FRBSF Economic Letter
1999-07 | February 26, 1999
Bank supervisory agencies, such as the Federal Reserve, need timely and reliable information about banks’ financial conditions in order to conduct effective supervision. On-site examinations of banks are an important source of such information: they not only permit supervisors to confirm the accuracy of regulatory reports that the banks themselves file, but they also allow supervisors to gather additional, confidential information on banks’ financial conditions. However, since these exams absorb considerable resources on the part of both supervisors and banks, there is clearly a trade-off between the timeliness of the supervisory information gathered from bank exams and the costs of obtaining it.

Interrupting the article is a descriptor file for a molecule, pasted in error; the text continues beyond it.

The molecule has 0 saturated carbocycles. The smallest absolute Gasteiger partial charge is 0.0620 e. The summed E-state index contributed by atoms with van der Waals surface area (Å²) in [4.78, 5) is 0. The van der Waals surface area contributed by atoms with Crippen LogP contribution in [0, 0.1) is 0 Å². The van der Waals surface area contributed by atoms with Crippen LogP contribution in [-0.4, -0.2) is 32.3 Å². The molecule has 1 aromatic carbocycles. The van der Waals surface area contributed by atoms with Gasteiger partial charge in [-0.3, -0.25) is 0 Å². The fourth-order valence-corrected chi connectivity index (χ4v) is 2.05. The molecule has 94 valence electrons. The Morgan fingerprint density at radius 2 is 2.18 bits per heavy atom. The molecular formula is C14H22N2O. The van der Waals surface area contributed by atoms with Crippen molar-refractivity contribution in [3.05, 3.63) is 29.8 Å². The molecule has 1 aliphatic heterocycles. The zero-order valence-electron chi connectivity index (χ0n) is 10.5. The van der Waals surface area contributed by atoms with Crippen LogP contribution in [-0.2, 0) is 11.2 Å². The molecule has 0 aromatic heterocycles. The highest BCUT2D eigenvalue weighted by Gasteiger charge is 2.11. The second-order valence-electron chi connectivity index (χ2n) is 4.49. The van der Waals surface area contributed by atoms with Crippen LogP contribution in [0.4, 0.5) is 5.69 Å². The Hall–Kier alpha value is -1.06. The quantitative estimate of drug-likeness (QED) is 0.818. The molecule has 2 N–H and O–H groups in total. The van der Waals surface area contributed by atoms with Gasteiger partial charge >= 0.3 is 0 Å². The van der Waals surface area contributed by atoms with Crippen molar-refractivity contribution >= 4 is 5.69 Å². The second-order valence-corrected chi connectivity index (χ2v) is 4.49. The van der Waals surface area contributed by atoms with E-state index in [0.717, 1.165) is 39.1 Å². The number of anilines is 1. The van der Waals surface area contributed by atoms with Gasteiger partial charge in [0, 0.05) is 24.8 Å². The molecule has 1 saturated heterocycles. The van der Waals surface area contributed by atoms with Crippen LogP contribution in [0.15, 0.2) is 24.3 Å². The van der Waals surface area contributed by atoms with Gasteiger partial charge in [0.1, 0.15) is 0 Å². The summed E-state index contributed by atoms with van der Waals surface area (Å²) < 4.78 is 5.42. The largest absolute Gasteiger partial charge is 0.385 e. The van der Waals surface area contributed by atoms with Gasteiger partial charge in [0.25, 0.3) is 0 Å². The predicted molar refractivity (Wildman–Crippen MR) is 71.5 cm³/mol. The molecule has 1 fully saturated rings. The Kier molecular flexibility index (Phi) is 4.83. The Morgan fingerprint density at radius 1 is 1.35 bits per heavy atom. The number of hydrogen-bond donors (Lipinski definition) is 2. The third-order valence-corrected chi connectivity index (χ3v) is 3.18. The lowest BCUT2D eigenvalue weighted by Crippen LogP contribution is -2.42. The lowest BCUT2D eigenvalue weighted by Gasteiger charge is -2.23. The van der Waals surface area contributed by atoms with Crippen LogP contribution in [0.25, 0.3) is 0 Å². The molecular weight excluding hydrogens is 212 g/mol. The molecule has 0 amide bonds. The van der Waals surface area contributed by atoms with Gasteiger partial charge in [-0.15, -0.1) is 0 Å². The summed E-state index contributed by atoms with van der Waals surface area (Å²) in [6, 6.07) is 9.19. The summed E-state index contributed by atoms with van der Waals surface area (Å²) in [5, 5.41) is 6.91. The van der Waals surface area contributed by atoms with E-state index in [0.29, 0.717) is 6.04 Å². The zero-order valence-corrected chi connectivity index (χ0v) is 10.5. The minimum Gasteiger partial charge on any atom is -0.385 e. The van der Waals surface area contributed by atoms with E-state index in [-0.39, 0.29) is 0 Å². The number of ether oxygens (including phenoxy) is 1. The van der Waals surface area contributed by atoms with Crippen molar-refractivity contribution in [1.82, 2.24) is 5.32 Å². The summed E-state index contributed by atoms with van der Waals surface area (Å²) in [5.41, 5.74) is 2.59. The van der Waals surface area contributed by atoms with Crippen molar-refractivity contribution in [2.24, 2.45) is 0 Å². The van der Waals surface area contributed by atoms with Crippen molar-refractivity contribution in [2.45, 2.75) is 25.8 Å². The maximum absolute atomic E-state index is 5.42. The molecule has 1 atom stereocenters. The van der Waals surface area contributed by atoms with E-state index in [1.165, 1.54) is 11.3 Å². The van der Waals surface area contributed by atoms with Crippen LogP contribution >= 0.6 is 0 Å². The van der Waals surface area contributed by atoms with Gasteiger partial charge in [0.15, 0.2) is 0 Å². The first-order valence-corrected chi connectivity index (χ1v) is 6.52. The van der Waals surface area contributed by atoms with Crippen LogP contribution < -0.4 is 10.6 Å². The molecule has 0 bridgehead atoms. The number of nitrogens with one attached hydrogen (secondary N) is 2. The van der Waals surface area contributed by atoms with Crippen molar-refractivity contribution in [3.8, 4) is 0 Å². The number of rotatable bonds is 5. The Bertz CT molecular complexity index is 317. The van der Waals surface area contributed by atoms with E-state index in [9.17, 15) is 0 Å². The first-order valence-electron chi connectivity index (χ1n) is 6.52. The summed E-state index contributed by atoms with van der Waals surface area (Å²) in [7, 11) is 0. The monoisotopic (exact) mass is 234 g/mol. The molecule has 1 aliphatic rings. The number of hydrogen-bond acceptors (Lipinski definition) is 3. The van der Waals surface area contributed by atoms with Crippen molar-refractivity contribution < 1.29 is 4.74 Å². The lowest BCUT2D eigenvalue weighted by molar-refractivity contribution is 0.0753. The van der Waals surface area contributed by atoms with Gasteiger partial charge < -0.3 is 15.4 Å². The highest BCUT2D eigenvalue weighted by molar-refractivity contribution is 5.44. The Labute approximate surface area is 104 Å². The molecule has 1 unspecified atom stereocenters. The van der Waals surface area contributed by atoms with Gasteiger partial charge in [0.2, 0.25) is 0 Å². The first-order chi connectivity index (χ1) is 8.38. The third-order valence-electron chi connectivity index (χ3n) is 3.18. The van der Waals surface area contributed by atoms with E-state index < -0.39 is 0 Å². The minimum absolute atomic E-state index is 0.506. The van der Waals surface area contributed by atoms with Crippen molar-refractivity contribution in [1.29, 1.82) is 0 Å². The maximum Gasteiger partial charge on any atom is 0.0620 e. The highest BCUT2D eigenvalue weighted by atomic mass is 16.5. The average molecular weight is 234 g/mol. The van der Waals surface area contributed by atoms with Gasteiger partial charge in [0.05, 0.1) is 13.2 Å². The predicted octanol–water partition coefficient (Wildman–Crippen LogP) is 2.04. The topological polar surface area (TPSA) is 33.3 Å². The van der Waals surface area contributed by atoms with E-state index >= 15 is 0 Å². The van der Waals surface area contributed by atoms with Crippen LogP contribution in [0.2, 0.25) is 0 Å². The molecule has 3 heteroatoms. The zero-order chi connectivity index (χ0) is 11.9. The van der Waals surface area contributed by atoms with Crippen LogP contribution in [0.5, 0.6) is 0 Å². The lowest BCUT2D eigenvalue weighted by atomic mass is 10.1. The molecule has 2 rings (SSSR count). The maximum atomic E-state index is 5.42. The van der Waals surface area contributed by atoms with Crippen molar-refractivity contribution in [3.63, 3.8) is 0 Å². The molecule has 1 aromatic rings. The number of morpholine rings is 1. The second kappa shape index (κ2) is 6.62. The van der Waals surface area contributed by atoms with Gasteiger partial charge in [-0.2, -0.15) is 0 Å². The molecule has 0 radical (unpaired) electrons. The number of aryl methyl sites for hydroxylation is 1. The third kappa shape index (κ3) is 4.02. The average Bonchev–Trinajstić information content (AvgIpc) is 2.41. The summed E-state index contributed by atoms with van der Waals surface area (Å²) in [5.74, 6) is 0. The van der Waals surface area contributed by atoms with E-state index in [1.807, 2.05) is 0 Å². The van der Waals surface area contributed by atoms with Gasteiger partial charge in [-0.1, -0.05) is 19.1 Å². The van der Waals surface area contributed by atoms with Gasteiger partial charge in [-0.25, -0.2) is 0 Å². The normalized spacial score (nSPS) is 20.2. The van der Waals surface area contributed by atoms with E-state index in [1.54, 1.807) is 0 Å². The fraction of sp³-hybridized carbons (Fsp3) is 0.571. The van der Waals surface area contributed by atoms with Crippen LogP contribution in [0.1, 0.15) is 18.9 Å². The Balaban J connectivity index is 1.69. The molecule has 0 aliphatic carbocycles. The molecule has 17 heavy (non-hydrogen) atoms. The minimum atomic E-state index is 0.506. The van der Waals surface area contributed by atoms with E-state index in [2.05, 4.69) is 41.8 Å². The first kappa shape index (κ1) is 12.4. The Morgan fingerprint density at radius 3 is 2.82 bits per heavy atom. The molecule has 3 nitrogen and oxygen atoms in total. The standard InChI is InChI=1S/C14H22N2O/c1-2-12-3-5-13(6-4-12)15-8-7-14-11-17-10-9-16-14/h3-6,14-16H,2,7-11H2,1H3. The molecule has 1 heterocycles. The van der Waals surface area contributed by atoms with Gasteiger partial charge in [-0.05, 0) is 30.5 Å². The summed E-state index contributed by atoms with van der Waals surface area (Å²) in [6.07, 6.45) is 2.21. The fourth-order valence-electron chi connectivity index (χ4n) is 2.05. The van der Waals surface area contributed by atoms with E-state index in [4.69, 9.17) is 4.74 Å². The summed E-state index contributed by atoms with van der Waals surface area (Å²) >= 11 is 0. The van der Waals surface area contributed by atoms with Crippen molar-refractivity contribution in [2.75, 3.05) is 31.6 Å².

The potential “time decay” of such supervisory information plays an important role in this trade-off and is a concern for policymakers. This Economic Letter reports on research by Hirtle and Lopez (1998) that assesses how the length of time between exams affects the quality of supervisory information; “quality” here refers to how accurately supervisory information from a previous exam reflects a bank’s current condition. The analysis suggests that, on average, supervisory information is of some use for about 6 to 12 quarters (one and a half to three years). For banks with low supervisory ratings, however, the information seems to be of use for about 3 to 6 quarters (nine months to one and a half years).